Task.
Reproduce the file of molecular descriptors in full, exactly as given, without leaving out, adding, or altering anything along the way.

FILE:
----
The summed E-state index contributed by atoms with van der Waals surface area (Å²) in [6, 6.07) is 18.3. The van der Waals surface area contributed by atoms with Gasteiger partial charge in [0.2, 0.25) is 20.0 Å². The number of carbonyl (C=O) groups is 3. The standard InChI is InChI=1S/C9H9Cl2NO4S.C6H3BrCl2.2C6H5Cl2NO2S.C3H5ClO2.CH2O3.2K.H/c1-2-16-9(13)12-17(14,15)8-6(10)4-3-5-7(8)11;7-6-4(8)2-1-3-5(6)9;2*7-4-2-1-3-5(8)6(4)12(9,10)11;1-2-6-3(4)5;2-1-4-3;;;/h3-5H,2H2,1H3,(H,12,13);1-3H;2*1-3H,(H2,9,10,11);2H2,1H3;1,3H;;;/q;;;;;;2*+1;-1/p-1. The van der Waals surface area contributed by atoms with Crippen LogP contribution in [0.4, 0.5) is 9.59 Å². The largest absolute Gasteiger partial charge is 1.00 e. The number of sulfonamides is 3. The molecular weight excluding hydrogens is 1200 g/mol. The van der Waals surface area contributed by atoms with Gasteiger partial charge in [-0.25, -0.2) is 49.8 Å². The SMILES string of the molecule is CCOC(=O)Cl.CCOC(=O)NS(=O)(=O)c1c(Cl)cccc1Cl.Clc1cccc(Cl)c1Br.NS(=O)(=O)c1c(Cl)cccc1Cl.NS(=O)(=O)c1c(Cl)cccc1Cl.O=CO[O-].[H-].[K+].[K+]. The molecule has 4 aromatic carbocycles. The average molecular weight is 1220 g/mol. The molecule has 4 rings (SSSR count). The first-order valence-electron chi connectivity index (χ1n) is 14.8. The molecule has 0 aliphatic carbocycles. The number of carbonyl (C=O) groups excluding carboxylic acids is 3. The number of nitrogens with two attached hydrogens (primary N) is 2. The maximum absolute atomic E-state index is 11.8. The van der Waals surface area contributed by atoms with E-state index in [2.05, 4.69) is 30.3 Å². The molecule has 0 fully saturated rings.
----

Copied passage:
The summed E-state index contributed by atoms with van der Waals surface area (Å²) in [6, 6.07) is 18.3. The van der Waals surface area contributed by atoms with Gasteiger partial charge in [0.2, 0.25) is 20.0 Å². The number of carbonyl (C=O) groups is 3. The standard InChI is InChI=1S/C9H9Cl2NO4S.C6H3BrCl2.2C6H5Cl2NO2S.C3H5ClO2.CH2O3.2K.H/c1-2-16-9(13)12-17(14,15)8-6(10)4-3-5-7(8)11;7-6-4(8)2-1-3-5(6)9;2*7-4-2-1-3-5(8)6(4)12(9,10)11;1-2-6-3(4)5;2-1-4-3;;;/h3-5H,2H2,1H3,(H,12,13);1-3H;2*1-3H,(H2,9,10,11);2H2,1H3;1,3H;;;/q;;;;;;2*+1;-1/p-1. The van der Waals surface area contributed by atoms with Crippen LogP contribution in [0.4, 0.5) is 9.59 Å². The largest absolute Gasteiger partial charge is 1.00 e. The number of sulfonamides is 3. The molecular weight excluding hydrogens is 1200 g/mol. The van der Waals surface area contributed by atoms with Gasteiger partial charge in [-0.25, -0.2) is 49.8 Å². The SMILES string of the molecule is CCOC(=O)Cl.CCOC(=O)NS(=O)(=O)c1c(Cl)cccc1Cl.Clc1cccc(Cl)c1Br.NS(=O)(=O)c1c(Cl)cccc1Cl.NS(=O)(=O)c1c(Cl)cccc1Cl.O=CO[O-].[H-].[K+].[K+]. The molecule has 4 aromatic carbocycles. The average molecular weight is 1220 g/mol. The molecule has 4 rings (SSSR count). The first-order valence-electron chi connectivity index (χ1n) is 14.8. The molecule has 0 aliphatic carbocycles. The number of carbonyl (C=O) groups excluding carboxylic acids is 3. The number of nitrogens with two attached hydrogens (primary N) is 2. The maximum absolute atomic E-state index is 11.8. The van der Waals surface area contributed by atoms with E-state index in [2.05, 4.69) is 30.3 Å². The molecule has 0 fully saturated rings.